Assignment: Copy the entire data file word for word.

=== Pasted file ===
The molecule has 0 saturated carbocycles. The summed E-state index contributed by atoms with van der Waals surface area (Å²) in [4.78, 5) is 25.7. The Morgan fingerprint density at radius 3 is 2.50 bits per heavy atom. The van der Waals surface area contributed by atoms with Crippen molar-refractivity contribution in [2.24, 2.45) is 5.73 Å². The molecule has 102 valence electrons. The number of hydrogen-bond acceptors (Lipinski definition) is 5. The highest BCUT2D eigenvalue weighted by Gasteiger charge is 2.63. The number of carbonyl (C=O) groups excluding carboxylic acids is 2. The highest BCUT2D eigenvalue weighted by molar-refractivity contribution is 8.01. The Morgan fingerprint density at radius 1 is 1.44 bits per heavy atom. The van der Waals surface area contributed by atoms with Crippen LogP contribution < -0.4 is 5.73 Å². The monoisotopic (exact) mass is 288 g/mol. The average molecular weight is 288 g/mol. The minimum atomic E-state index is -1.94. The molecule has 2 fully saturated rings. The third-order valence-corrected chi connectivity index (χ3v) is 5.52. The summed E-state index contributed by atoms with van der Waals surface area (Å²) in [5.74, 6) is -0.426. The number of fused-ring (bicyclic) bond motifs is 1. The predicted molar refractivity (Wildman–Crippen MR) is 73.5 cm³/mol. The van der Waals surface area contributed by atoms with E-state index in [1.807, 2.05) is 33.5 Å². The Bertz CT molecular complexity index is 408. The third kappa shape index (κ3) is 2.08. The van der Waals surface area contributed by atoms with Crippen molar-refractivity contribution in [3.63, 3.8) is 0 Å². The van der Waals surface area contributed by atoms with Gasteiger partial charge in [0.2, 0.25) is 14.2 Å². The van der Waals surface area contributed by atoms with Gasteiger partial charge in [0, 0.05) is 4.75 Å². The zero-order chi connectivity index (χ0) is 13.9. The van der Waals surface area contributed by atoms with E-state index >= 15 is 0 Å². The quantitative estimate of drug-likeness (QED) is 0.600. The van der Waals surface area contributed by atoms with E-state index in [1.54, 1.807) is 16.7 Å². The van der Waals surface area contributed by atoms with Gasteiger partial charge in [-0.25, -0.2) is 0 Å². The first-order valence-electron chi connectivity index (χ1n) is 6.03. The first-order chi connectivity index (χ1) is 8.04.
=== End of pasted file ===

The molecule has 0 saturated carbocycles. The summed E-state index contributed by atoms with van der Waals surface area (Å²) in [4.78, 5) is 25.7. The Morgan fingerprint density at radius 3 is 2.50 bits per heavy atom. The van der Waals surface area contributed by atoms with Crippen molar-refractivity contribution in [2.24, 2.45) is 5.73 Å². The molecule has 102 valence electrons. The number of hydrogen-bond acceptors (Lipinski definition) is 5. The highest BCUT2D eigenvalue weighted by Gasteiger charge is 2.63. The number of carbonyl (C=O) groups excluding carboxylic acids is 2. The highest BCUT2D eigenvalue weighted by molar-refractivity contribution is 8.01. The Morgan fingerprint density at radius 1 is 1.44 bits per heavy atom. The van der Waals surface area contributed by atoms with Crippen LogP contribution < -0.4 is 5.73 Å². The monoisotopic (exact) mass is 288 g/mol. The average molecular weight is 288 g/mol. The minimum atomic E-state index is -1.94. The molecule has 2 fully saturated rings. The third-order valence-corrected chi connectivity index (χ3v) is 5.52. The summed E-state index contributed by atoms with van der Waals surface area (Å²) in [5.74, 6) is -0.426. The number of fused-ring (bicyclic) bond motifs is 1. The predicted molar refractivity (Wildman–Crippen MR) is 73.5 cm³/mol. The van der Waals surface area contributed by atoms with E-state index in [1.807, 2.05) is 33.5 Å². The Bertz CT molecular complexity index is 408. The third kappa shape index (κ3) is 2.08. The van der Waals surface area contributed by atoms with Crippen molar-refractivity contribution in [3.63, 3.8) is 0 Å². The van der Waals surface area contributed by atoms with Gasteiger partial charge in [0.2, 0.25) is 14.2 Å². The van der Waals surface area contributed by atoms with Gasteiger partial charge in [0, 0.05) is 4.75 Å². The zero-order chi connectivity index (χ0) is 13.9. The van der Waals surface area contributed by atoms with E-state index >= 15 is 0 Å². The quantitative estimate of drug-likeness (QED) is 0.600. The van der Waals surface area contributed by atoms with E-state index in [1.54, 1.807) is 16.7 Å². The van der Waals surface area contributed by atoms with Gasteiger partial charge in [-0.25, -0.2) is 0 Å². The first-order valence-electron chi connectivity index (χ1n) is 6.03. The first-order chi connectivity index (χ1) is 8.04.